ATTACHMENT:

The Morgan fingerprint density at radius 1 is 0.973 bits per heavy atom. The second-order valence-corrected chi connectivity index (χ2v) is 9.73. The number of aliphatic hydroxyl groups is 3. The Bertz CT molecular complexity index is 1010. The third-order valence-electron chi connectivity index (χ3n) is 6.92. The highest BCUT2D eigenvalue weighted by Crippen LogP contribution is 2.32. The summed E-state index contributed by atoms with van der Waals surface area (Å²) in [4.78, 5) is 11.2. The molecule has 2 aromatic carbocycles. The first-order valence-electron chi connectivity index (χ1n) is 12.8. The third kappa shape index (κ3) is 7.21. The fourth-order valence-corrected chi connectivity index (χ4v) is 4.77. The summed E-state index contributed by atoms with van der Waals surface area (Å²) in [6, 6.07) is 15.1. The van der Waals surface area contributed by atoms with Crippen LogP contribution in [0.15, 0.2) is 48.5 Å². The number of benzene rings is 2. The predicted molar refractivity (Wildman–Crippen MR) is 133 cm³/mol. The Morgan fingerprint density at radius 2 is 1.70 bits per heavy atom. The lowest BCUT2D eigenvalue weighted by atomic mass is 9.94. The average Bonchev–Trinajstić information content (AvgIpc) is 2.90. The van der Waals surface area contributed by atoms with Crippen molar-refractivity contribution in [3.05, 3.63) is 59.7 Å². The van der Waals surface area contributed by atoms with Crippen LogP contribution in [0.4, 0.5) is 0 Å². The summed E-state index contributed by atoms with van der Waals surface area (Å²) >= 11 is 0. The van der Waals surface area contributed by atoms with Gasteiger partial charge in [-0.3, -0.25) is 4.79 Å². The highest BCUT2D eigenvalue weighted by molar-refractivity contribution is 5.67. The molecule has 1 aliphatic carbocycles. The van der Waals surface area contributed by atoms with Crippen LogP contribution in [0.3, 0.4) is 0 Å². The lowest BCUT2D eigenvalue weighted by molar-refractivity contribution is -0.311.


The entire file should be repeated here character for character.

The Morgan fingerprint density at radius 1 is 0.973 bits per heavy atom. The second-order valence-corrected chi connectivity index (χ2v) is 9.73. The number of aliphatic hydroxyl groups is 3. The Bertz CT molecular complexity index is 1010. The third-order valence-electron chi connectivity index (χ3n) is 6.92. The highest BCUT2D eigenvalue weighted by Crippen LogP contribution is 2.32. The summed E-state index contributed by atoms with van der Waals surface area (Å²) in [4.78, 5) is 11.2. The molecule has 2 aromatic carbocycles. The first-order valence-electron chi connectivity index (χ1n) is 12.8. The third kappa shape index (κ3) is 7.21. The fourth-order valence-corrected chi connectivity index (χ4v) is 4.77. The summed E-state index contributed by atoms with van der Waals surface area (Å²) in [6, 6.07) is 15.1. The van der Waals surface area contributed by atoms with Crippen LogP contribution in [0.15, 0.2) is 48.5 Å². The number of benzene rings is 2. The predicted molar refractivity (Wildman–Crippen MR) is 133 cm³/mol. The Morgan fingerprint density at radius 2 is 1.70 bits per heavy atom. The lowest BCUT2D eigenvalue weighted by atomic mass is 9.94. The average Bonchev–Trinajstić information content (AvgIpc) is 2.90. The van der Waals surface area contributed by atoms with Crippen molar-refractivity contribution in [3.05, 3.63) is 59.7 Å². The van der Waals surface area contributed by atoms with Crippen LogP contribution in [0.4, 0.5) is 0 Å². The summed E-state index contributed by atoms with van der Waals surface area (Å²) >= 11 is 0. The van der Waals surface area contributed by atoms with Gasteiger partial charge in [-0.3, -0.25) is 4.79 Å². The highest BCUT2D eigenvalue weighted by molar-refractivity contribution is 5.67. The molecule has 1 aliphatic carbocycles. The van der Waals surface area contributed by atoms with Crippen LogP contribution in [0.3, 0.4) is 0 Å². The lowest BCUT2D eigenvalue weighted by molar-refractivity contribution is -0.311.